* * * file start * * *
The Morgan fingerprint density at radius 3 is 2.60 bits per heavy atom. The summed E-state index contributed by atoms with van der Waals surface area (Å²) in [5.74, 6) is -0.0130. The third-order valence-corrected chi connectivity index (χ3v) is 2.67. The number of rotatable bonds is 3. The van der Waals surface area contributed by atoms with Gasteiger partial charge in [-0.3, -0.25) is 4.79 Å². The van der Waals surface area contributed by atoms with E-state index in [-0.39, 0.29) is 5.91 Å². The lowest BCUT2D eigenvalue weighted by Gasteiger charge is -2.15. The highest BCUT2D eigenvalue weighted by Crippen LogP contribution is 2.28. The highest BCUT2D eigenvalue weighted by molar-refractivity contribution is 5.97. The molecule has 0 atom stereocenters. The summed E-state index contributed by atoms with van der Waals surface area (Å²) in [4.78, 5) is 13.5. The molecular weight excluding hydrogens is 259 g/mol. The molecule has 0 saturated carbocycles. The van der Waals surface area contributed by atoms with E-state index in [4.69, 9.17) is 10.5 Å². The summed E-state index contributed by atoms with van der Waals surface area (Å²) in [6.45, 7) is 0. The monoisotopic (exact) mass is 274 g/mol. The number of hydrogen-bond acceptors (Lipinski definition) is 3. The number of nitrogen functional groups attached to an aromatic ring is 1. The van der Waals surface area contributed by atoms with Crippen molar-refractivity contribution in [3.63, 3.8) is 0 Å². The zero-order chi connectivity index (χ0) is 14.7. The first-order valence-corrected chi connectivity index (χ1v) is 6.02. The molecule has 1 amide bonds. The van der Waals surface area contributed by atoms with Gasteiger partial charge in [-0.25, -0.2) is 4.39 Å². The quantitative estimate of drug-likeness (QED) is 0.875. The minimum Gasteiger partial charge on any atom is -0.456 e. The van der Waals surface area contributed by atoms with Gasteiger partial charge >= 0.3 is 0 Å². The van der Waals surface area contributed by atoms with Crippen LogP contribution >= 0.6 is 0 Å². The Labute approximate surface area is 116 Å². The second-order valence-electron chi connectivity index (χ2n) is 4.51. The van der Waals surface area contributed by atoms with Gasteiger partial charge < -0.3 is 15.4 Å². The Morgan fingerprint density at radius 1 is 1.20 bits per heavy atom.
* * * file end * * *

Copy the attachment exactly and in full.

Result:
The Morgan fingerprint density at radius 3 is 2.60 bits per heavy atom. The summed E-state index contributed by atoms with van der Waals surface area (Å²) in [5.74, 6) is -0.0130. The third-order valence-corrected chi connectivity index (χ3v) is 2.67. The number of rotatable bonds is 3. The van der Waals surface area contributed by atoms with Gasteiger partial charge in [-0.3, -0.25) is 4.79 Å². The van der Waals surface area contributed by atoms with E-state index in [-0.39, 0.29) is 5.91 Å². The lowest BCUT2D eigenvalue weighted by Gasteiger charge is -2.15. The highest BCUT2D eigenvalue weighted by Crippen LogP contribution is 2.28. The highest BCUT2D eigenvalue weighted by molar-refractivity contribution is 5.97. The molecule has 0 atom stereocenters. The summed E-state index contributed by atoms with van der Waals surface area (Å²) in [4.78, 5) is 13.5. The molecular weight excluding hydrogens is 259 g/mol. The molecule has 0 saturated carbocycles. The van der Waals surface area contributed by atoms with E-state index in [4.69, 9.17) is 10.5 Å². The summed E-state index contributed by atoms with van der Waals surface area (Å²) in [6.45, 7) is 0. The monoisotopic (exact) mass is 274 g/mol. The number of hydrogen-bond acceptors (Lipinski definition) is 3. The number of nitrogen functional groups attached to an aromatic ring is 1. The van der Waals surface area contributed by atoms with Crippen molar-refractivity contribution in [3.63, 3.8) is 0 Å². The zero-order chi connectivity index (χ0) is 14.7. The first-order valence-corrected chi connectivity index (χ1v) is 6.02. The molecule has 1 amide bonds. The van der Waals surface area contributed by atoms with Gasteiger partial charge in [-0.25, -0.2) is 4.39 Å². The quantitative estimate of drug-likeness (QED) is 0.875. The minimum Gasteiger partial charge on any atom is -0.456 e. The van der Waals surface area contributed by atoms with Gasteiger partial charge >= 0.3 is 0 Å². The van der Waals surface area contributed by atoms with Crippen LogP contribution >= 0.6 is 0 Å². The Labute approximate surface area is 116 Å². The second-order valence-electron chi connectivity index (χ2n) is 4.51. The van der Waals surface area contributed by atoms with Gasteiger partial charge < -0.3 is 15.4 Å². The Morgan fingerprint density at radius 1 is 1.20 bits per heavy atom.